On my first visit to The Dickens House Museum a few years ago I came away thinking what a very disappointing experience it had been. As a Dickens fan I had had high hopes of the visit.
Dickens House Museum (January 2008)
The Dickens House Museum (January 2013)
On Friday 4th January after our stay at Hampton Court Palace we decided to visit the newly re-opened Museum to see whether matters had improved.
The Dickens House Museum is the only remaining London home that Dickens occupied and that was for only about two years. It was at a time when he was not long married, was making a name for himself and it was here that he wrote Oliver Twist and Nicholas Nickleby. The address is 48 Doughty Street in Bloomsbury, WC1.
“Number 48 Doughty Street was an important place in Charles Dickens’s life where he resided from 1837 until 1839. Dickens described the terraced Georgian dwelling as ‘my house in town’.
Two of his daughters were born here, his sister-in-law Mary died aged 17 in an upstairs bedroom and some of Dickens’s best-loved novels were written here, including Oliver Twist and Nicholas Nickleby. However Dickens required more space for his growing family and moved to 1 Devonshire Terrace in 1839. The house remained a residential property, but was threatened with demolition in 1923, when the Dickens Fellowship acquired it. The Museum was opened in 1925 and has become the home of the world’s finest Dickens-related collection.” From the Dickens House Museum website.
I have to concur with what fellow WordPress blogger “Visiting Houses and Gardens” said about it here. However, the house has been closed for renovations [The Great Expectations Project] for a good part of 2012 – the Dickens Bicentenary Year.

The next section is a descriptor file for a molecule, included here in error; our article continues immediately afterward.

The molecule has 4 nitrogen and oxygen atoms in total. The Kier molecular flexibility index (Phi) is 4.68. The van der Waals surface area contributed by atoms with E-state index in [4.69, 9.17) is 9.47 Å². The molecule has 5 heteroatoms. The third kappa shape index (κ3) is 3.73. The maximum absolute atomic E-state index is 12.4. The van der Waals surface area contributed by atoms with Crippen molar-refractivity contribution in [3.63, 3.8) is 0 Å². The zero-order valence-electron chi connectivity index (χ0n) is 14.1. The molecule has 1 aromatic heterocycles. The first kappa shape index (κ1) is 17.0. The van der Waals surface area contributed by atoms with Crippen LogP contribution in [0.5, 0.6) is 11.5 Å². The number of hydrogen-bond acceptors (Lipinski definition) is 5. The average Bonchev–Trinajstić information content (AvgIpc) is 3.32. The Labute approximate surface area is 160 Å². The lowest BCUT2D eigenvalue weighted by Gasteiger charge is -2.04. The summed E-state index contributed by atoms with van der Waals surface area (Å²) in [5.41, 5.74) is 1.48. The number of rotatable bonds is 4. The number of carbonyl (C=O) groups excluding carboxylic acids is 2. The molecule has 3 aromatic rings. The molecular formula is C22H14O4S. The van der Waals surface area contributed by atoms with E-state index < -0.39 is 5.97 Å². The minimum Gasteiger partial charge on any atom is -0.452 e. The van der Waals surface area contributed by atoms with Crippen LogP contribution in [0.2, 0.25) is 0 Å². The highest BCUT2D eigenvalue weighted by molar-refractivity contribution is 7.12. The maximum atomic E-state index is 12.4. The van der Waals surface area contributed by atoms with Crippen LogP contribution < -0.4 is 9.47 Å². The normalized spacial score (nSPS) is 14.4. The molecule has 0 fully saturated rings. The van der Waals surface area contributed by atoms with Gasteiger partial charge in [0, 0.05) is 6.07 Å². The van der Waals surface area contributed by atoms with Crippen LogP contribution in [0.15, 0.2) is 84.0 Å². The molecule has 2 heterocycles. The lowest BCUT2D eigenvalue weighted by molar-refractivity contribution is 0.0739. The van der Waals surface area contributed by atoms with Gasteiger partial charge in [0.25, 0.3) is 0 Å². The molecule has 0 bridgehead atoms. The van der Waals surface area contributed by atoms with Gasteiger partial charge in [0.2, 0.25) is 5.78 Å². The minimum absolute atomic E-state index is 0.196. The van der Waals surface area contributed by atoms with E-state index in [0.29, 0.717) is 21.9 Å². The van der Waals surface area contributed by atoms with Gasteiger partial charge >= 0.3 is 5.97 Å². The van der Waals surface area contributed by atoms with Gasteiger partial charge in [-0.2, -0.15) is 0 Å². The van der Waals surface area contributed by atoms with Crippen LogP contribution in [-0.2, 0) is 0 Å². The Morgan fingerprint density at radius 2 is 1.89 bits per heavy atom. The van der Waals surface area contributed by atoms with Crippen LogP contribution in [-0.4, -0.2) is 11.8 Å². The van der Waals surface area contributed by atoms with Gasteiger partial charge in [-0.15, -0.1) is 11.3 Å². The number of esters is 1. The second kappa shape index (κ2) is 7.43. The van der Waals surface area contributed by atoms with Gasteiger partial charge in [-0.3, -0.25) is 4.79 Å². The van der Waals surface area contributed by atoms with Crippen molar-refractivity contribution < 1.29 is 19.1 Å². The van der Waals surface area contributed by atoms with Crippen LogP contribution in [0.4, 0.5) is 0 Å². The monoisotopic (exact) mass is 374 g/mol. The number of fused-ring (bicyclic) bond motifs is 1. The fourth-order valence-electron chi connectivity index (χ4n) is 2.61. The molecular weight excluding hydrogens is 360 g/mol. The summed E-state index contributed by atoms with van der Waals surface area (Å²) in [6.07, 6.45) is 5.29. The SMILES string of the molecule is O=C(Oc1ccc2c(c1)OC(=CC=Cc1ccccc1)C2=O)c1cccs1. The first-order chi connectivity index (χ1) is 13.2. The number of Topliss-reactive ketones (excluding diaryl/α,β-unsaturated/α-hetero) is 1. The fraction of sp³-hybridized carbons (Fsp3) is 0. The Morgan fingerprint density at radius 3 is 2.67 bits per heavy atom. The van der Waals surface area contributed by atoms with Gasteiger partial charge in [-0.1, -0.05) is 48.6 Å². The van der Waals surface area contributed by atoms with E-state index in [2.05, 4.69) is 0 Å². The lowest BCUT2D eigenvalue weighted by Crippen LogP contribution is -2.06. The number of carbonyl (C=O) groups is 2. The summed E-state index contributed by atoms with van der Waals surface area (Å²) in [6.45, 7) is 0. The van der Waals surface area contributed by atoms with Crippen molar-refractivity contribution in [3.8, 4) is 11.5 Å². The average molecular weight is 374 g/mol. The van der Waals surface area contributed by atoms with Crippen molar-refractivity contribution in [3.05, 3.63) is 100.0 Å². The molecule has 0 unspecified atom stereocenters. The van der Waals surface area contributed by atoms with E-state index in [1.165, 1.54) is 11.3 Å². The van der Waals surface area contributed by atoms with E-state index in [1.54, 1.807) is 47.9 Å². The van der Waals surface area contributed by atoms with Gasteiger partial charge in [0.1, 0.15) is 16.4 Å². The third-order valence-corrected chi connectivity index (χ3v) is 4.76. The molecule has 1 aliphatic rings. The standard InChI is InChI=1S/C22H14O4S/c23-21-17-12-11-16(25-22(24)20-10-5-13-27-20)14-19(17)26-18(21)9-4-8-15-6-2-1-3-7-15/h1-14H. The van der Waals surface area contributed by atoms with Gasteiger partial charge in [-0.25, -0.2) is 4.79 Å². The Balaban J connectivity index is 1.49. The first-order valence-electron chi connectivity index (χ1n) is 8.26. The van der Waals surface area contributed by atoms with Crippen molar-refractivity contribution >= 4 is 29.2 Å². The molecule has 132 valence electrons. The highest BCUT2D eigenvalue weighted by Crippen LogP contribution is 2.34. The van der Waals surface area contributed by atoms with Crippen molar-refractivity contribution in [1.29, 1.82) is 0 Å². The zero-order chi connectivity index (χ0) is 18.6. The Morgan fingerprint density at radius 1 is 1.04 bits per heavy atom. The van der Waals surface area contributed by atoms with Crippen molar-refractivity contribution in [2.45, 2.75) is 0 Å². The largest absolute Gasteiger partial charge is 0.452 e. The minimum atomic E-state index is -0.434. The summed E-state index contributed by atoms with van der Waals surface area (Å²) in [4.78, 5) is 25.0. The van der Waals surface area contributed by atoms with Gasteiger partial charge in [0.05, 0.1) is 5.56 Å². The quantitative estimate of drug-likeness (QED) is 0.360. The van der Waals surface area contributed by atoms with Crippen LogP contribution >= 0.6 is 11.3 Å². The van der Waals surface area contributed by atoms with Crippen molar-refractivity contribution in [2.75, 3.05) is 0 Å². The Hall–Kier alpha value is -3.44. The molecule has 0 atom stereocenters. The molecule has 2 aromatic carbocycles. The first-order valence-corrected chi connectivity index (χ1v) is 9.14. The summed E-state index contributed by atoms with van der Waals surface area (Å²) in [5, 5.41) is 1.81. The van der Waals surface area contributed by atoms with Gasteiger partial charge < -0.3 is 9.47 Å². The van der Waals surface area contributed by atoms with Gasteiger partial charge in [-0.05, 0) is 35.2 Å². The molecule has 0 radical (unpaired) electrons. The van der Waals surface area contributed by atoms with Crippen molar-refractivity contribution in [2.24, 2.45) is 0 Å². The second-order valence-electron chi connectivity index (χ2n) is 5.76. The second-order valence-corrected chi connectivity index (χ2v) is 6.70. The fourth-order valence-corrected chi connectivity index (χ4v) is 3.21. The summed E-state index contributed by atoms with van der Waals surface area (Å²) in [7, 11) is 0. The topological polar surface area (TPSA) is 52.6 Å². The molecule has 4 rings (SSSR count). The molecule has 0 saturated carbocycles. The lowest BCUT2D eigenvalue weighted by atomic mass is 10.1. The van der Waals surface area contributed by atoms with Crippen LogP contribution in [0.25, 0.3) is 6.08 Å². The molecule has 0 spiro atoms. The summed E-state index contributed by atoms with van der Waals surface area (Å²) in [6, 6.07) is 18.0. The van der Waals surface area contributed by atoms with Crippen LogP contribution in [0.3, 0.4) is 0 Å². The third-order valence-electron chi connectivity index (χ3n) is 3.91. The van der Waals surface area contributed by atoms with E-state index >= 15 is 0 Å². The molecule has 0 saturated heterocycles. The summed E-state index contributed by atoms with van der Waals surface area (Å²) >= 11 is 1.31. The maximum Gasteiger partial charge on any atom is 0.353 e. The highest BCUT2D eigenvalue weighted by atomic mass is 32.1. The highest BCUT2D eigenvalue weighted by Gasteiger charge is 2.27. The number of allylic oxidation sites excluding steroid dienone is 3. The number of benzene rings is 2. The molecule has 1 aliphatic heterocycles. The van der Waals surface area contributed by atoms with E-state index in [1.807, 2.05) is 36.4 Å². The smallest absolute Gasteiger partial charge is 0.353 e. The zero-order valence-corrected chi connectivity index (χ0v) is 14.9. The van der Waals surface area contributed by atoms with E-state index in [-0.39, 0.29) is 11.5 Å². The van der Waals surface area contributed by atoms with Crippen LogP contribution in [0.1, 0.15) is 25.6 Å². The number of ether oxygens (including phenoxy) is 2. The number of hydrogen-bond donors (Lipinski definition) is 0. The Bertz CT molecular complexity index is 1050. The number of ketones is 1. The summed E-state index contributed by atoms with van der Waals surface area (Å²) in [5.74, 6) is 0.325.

It reopened in December last year and a great amount of work must have been done during that time. With the help of National Heritage Lottery Funding the adjacent house was purchased and that now houses all the offices, the shop, cafe and other requirements for this modern age of “Heritage Visiting”. Number 48 is now purely Dickens’ Home as it might have looked at the time that he lived there – 1837-1839.
We are invited by the Museum to : “Step this way”
“Visitors to 48 Doughty Street can see the house as it might have been when Dickens lived here. Rooms are decorated in the early Victorian style that Dickens would have favoured and personal posessions of Dickens from his lifetime as well as manuscripts, letters and portraits are on display.”
So, on entering number 49 we were directed into the front room of this house where there was a shop and the cash desk. We were handed a guidebook each with instructions to return it on leaving the Museum. From there we stepped into number 48 and toured the house that Dickens knew and we enjoyed (and learned from) the experience.
Dining with Charles Dickens
This way to the Sitting Room, Everyone!
The Dickens Family Sitting Room at Christmas